SNC-Lavalin: Renewed Interest as the Nuclear Division is Poised to Outperform ?
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Following a decade+ of SNC-Lavalin Group (SNC) non-performance, the scandal plagued 2010s are (thankfully) long past as is testament to an overhauled management team and a refined corporate focus. Now led by a solid contract book and favorable macro related tail winds, the time may finally be right to re-examine the SNC investment thesis. Though the company fortunes will remain largely tied to the engineering and infrastructure services (contributing ~70% of FY/2021 revenues) we feel that the nuclear unit in particular will start gaining an increasing share of revenues in the years ahead. With the stock up +14.0% YTD, we take a specific look at SNC’s nuclear unit and gauge what offerings it can provide in light of the positive sector fundamentals. Performance since 2021 is illustrated below:
Without diving into current the nuclear fundamentals, suffice it so say that following the recent passage of the Inflation Reduction Act (IRA) we’ve seen countless nuclear power plants in the US announce an extension of operating lives with some outright reversals on previously scheduled plant retirements. In addition to the announced plant life extensions, nuclear power plants have also been announcing investments to not just maintain, but to actually increase nuclear generating capacity as well. The most recent such announcement was from Constellation Energy (CEG) stating on February 21 that it would be investing $800M to increase the power generating output in tow if its Illinois based nuclear generating stations. In Europe (where SNC also has a large footprint), the emerging themes of energy security and independence have contributed to launch a nuclear renaissance in countries seeking to wean off of Russian supplied natural gas and even from Russian supplied nuclear hardware and services (Rosatom is getting shut-out from central Europe). Lastly, given technological advances, the emergence the Small Modular Reactor (SMR) is becoming increasingly cost effective and applicable in more ways than one. As such, demand and MOUs are being signed at increasingly higher rates. Though still in the early innings with regards to SMR construction and deployment, given a flurry of recent financings, the Nuclear Energy Institute (NEI) has forecasted 300+ SMR being deployed in the U.S. alone by 2050. Ultimately, all of these macro tailwinds (along with increased emphasis ESG and targeted net zero carbon goals) are relevant to SNC because its Nuclear division offers end-to-end solutions covering the entire nuclear plant life cycle:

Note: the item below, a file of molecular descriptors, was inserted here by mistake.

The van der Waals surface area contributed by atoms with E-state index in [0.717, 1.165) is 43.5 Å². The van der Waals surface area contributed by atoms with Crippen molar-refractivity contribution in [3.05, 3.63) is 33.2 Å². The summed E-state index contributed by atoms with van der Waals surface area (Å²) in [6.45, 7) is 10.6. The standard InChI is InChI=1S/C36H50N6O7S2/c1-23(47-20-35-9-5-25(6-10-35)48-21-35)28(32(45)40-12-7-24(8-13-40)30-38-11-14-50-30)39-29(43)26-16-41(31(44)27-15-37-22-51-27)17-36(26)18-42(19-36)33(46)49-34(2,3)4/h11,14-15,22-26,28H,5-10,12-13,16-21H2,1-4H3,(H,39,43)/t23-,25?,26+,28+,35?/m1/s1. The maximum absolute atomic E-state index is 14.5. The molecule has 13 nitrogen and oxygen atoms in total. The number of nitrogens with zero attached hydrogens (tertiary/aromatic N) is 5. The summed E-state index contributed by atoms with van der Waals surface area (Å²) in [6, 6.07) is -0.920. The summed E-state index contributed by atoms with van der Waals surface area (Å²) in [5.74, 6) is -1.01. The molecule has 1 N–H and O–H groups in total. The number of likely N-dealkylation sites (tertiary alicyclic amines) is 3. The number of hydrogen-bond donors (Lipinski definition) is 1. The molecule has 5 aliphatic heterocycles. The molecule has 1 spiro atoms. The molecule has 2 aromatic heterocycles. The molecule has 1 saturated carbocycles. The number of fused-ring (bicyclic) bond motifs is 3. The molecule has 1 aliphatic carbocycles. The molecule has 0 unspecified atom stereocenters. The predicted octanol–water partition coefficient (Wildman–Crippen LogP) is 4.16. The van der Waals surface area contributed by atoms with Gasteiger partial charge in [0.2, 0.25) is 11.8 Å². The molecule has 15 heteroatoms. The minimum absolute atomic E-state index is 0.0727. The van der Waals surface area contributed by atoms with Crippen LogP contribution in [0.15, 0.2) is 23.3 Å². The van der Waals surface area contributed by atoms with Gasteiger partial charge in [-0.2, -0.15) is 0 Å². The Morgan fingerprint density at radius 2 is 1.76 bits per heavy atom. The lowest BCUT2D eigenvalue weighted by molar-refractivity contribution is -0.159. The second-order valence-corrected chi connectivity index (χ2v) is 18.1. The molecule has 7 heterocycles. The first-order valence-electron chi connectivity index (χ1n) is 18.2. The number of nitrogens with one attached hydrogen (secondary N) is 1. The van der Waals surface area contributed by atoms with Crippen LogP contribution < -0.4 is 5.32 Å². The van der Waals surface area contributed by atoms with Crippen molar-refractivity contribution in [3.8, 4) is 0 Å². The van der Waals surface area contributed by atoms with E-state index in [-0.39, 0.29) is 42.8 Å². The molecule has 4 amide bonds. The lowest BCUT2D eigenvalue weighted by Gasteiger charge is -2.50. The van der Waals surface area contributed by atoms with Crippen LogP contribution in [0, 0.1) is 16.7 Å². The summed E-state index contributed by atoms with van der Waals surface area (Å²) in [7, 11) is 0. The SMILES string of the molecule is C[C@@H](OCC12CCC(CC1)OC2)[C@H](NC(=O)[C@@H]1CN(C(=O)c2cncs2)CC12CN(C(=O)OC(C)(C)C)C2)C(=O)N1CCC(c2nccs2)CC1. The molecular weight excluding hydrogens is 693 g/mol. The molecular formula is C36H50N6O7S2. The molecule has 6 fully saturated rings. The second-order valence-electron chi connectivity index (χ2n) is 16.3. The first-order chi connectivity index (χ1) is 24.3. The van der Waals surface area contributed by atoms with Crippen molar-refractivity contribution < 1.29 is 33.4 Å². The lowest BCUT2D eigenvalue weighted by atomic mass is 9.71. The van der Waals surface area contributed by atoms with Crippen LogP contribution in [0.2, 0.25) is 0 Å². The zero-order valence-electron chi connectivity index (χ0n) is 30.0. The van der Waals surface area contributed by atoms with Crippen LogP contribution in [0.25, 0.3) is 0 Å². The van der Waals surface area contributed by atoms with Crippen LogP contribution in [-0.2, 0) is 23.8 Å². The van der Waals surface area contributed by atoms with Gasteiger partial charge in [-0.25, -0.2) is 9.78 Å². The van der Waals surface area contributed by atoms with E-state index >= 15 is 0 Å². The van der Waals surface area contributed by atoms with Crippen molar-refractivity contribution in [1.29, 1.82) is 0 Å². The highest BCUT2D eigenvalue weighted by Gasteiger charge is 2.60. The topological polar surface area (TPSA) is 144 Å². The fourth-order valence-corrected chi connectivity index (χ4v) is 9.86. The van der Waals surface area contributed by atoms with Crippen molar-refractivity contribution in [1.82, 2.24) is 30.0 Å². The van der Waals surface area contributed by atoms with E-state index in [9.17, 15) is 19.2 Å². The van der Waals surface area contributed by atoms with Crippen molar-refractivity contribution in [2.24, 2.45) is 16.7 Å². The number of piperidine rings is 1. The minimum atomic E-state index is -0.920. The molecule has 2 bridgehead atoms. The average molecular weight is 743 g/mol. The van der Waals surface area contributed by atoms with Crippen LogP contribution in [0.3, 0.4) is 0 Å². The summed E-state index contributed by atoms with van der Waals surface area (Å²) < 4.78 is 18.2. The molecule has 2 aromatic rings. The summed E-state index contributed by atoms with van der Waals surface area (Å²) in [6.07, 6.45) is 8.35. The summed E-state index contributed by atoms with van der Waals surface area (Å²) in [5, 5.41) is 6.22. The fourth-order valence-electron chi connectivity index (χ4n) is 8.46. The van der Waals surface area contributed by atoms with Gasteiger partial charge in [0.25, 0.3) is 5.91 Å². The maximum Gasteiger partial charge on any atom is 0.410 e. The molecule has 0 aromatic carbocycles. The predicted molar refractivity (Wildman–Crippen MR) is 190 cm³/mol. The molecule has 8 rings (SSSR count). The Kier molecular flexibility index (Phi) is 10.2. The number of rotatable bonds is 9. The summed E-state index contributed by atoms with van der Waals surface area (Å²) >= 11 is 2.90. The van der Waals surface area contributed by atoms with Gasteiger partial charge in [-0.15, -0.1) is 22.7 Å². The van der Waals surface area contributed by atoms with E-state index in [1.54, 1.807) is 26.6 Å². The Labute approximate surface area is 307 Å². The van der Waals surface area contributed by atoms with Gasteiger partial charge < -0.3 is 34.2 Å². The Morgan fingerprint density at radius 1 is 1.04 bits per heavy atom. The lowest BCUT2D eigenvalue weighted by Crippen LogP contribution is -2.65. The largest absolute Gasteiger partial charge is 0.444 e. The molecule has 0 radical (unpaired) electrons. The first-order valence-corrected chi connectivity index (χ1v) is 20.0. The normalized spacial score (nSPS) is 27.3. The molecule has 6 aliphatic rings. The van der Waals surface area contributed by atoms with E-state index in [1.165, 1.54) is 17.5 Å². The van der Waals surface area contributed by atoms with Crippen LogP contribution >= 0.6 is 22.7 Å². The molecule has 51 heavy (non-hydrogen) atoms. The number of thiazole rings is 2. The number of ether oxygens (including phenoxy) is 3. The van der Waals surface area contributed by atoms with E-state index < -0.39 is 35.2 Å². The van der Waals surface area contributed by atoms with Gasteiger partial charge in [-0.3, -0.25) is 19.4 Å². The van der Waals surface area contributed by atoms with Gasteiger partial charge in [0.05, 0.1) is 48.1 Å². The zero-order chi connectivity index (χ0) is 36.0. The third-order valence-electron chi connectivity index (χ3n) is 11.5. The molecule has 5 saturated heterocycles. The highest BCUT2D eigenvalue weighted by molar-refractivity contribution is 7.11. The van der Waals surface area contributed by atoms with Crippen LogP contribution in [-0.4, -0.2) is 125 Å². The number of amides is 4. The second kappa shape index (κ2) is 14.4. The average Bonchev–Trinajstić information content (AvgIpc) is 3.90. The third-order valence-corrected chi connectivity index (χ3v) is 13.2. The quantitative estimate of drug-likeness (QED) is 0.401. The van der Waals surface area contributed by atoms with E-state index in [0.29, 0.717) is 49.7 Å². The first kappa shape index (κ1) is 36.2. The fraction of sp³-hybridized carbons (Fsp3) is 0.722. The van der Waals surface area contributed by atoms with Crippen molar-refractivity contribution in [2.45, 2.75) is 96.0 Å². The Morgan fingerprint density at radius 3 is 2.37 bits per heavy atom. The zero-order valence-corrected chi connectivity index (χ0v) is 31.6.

1) New Builds – Exclusive licensee and steward of CANDU reactor technology, GE Hitachi SMR (North- America), Rolls-Royce SMR (Europe)
2) Operations Support – Design, engineering, support & service
3) Waste Management/Decommissioning - Support & service
For example, SNC has partnered with GE-Hitachi, OPG and Aecon (ARE) to begin work on North America's first grid-scale SMR at the Darlington Nuclear Station located in Ontario. Construction of the BWRX-300 SMR is expected to be completed in 2028.
Additionally, in terms of current infrastructure, SNC is in the midst of prolonging the life of the Darlington nuclear generating site (4 CANDU reactors, 3.5GW nameplate capacity), which provides ~20% of Ontario’s electricity needs. Largely consisting of station retube and feeder replacement, the refurbishments are expected to continue until 2026 and will ultimately ensure 30 more years of reliable low-carbon electricity. For context, recall that the global nuclear fleet stands at ~450 reactors today, of which over 200 are between 30-40 years old and approximately 100 are 40+ years old.
Positive momentum into the nuclear division can be impactful over the longer term seeing as historically, margins from that division have been ~400bps higher than the general Engineering Services division.
Outside of North America, given a strategic partnership with Rolls-Royce (RR), recent milestones in SNC corporate history include significant partnerships and/or contracts to decarbonize buildings and build zero emission power stations in both the U.K. and Abu Dhabi. That said, nuclear related revenues by geography and end-market were the following in Q3/2022:
For SMRs alone, SNC currently has agreements in place with utilities and companies in the U.S., Poland, Estonia, Sweden, the UK and the Czech Republic to explore deployment of the technology. Given what we believe will be meaningful LT contributions from the Nuclear division, we think the company is worth a closer look given the current valuations (22.0x 2023e aEPS, 17.6x 2024 aEPS and 7.3x 2023e EV/EBITDA, 6.5x 2024e EV/EBITDA). The growth profile will continue to be anchored by the record ~$12.0B backlog from Services while the above average margins from the higher growth (as we expect) Nuclear division will provide the LT upside kicker.